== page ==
Oshkosh to lose $170 million from AirVenture cancellation

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Joseph Schulz, Managing Editor

Each summer, over 600,000 aviation enthusiasts descend on Oshkosh, boosting the local economy. This year, however, there will be no visitors roaming the streets and no additional revenue for businesses still reeling from the pandemic.

In early May, EAA announced it was canceling its signature AirVenture event, planned for July 20 to 26. Instead of AirVenture, EAA will host a virtual Spirit of Aviation Week from July 21 to 25. 

Economic impact

AirVenture injects roughly $170 million into the Fox Valley Region each year, according to a 2017 UW Oshkosh study

The study found direct spending by AirVenture visitors and exhibitors totaled $121 million in the Fox Valley, creating additional spending of roughly $50 million for area business. 

Without that spending power, area businesses will likely suffer, as service providers, vendors and contractors who work directly with EAA will all be negatively impacted, according to Greater Oshkosh Economic Development Corp. CEO Jason White.

“Imagine having your restaurant full for days on end before, during and after AirVenture, versus now, where every other table must be closed off due to social distancing,” White said. “Imagine being an equipment rental company and having no vendors to lease to. Imagine servicing a portion of the 30,000 planes that land or take off that week, but now having no income from that activity.”

The lost revenue from AirVenture’s cancellation comes as some small businesses in the area are already facing a dire financial situation.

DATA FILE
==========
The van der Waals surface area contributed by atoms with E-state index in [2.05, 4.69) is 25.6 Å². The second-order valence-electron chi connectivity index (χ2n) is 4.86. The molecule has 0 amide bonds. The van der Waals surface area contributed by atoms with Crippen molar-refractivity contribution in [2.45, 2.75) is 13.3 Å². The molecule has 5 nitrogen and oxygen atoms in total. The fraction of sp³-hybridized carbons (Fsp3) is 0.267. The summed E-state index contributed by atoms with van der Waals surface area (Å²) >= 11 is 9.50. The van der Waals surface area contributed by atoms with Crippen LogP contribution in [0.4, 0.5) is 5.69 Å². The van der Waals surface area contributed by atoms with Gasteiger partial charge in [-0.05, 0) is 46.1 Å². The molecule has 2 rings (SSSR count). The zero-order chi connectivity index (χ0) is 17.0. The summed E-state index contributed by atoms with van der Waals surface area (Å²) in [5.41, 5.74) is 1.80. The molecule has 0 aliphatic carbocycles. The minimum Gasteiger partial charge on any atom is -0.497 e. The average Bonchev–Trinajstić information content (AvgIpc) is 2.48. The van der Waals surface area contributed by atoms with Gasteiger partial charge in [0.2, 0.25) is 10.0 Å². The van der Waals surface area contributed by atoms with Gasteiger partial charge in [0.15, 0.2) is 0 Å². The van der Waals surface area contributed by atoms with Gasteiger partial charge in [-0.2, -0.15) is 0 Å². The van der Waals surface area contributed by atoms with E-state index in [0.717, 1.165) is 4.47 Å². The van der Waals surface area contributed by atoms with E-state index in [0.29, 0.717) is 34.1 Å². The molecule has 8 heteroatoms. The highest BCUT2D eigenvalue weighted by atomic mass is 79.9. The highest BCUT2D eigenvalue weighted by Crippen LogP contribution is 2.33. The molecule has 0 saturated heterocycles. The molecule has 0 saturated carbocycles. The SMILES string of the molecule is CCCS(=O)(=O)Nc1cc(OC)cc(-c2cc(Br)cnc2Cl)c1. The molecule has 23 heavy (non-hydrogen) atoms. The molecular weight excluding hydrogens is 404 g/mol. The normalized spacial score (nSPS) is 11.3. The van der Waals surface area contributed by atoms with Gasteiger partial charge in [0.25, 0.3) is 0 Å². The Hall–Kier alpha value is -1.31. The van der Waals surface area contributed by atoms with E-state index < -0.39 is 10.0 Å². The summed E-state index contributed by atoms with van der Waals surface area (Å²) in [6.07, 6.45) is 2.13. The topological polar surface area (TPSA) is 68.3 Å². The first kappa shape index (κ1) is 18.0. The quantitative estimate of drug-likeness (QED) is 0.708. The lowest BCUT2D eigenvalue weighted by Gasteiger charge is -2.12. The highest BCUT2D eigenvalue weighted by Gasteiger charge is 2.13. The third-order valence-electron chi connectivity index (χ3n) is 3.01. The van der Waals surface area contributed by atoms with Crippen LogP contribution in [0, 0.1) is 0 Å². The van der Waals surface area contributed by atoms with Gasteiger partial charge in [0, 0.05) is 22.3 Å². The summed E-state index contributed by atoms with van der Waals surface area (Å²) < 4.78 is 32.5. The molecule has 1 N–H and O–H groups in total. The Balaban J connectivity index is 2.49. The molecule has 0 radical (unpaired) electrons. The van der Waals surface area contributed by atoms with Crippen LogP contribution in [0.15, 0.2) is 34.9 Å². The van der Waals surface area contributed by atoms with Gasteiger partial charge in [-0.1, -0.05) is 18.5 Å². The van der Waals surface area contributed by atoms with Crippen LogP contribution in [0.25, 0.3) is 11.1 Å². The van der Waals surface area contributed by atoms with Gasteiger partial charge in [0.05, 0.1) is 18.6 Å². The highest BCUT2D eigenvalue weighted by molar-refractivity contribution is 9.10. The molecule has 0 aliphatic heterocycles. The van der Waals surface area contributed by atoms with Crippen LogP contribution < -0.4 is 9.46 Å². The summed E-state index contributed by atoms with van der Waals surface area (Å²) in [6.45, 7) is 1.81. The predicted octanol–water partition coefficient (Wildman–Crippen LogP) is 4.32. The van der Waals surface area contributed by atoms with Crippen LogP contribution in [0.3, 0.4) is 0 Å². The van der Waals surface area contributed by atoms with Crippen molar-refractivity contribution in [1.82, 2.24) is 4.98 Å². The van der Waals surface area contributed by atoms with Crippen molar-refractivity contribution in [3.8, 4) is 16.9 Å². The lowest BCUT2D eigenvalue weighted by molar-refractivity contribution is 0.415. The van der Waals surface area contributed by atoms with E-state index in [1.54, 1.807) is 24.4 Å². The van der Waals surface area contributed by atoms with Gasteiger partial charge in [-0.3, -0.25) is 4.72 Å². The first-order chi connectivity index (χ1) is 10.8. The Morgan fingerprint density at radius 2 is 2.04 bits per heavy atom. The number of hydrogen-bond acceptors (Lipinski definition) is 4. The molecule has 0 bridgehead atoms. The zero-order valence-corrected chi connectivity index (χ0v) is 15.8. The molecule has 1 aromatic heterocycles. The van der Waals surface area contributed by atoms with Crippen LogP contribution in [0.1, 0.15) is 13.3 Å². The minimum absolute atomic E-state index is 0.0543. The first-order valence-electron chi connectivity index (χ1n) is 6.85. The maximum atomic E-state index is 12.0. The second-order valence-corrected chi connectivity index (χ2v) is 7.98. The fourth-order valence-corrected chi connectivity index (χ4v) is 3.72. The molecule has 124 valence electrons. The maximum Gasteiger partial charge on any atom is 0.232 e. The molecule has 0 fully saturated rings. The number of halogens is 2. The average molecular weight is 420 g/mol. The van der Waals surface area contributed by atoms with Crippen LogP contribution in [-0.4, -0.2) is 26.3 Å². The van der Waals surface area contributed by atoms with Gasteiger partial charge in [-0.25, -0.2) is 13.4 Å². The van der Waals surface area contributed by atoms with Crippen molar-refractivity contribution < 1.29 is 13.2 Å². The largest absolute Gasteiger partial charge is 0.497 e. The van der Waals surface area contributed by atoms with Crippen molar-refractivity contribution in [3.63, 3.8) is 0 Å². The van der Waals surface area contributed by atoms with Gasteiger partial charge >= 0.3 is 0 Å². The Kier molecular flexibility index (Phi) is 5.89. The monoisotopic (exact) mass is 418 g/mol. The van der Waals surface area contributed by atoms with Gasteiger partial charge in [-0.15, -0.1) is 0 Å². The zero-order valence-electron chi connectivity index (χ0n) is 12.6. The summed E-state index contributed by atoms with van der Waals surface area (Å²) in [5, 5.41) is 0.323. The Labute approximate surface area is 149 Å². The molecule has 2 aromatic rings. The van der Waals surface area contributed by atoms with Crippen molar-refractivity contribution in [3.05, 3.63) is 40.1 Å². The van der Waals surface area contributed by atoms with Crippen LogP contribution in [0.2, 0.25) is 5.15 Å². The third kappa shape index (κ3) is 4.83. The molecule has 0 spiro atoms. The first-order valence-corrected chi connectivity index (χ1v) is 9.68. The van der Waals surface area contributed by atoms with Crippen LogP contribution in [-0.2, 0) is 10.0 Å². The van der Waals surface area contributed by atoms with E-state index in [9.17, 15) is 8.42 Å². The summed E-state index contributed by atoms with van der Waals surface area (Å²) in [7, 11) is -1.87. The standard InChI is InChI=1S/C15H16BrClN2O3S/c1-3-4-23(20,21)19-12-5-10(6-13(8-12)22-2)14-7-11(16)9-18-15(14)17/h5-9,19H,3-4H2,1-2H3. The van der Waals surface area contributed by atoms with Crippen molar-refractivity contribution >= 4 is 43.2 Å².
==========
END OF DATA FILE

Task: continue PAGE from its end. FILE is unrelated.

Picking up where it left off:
Pandemic hits small business

For example, Oaks Candy Corner closed its Waugoo Avenue location this month. At the same time, the owners of Parnell’s Place and Beachcomber Bar & Grill both announced they intend to sell their respective eateries.

White says companies that were struggling before the pandemic are typically the ones struggling the most to keep the lights on right now.

“That’s why it’s always important to maintain the fundamentals of your business in good times,” he said. “Sadly, I do expect more businesses to fail in this environment.” 

Local bars and restaurants, in particular, have had a tough go of it, as they were forced to close for dine-in service back in March, and are now limiting capacity to prevent the spread of COVID-19. 

“2020 is going to be a very trying year for everybody,” said Steve Lawler, the owner of Red’s Pizza & Catering on Oregon Street. 

Red’s had to cancel 14 caterings as a result of AirVenture’s cancellation, many of which were the restaurant’s biggest of the year.

In addition to losing caterings, Lawler says the company will also lose income generated by its food tent on the EAA grounds during the week-long event. 

He declined to provide an exact figure for lost revenue from AirVenture’s cancellation, but described it as “significant.” 

“It’s definitely going to impact the business, but it is what it is,” Lawler said. “There isn’t much we can do about it, everybody’s pretty much in the same boat.” 

La Sure’s Hall Banquets & Catering has also taken a financial hit. Owner Bob Heisler noted the business usually does 50 to 60 caterings a week during the summer but is only doing one or two a week this summer. 

For a few months, he said the business was operating with only 3% of its usual income. When EAA canceled AirVenture in May, the company lost 10% of its revenue for the year. 

“If we hadn’t been in business for 45 years, we’d have been closed,” Heisler said. “July is going to be horrible, but at least it’s better than 3%; we might have 5% or maybe even 10% of our normal income in July.”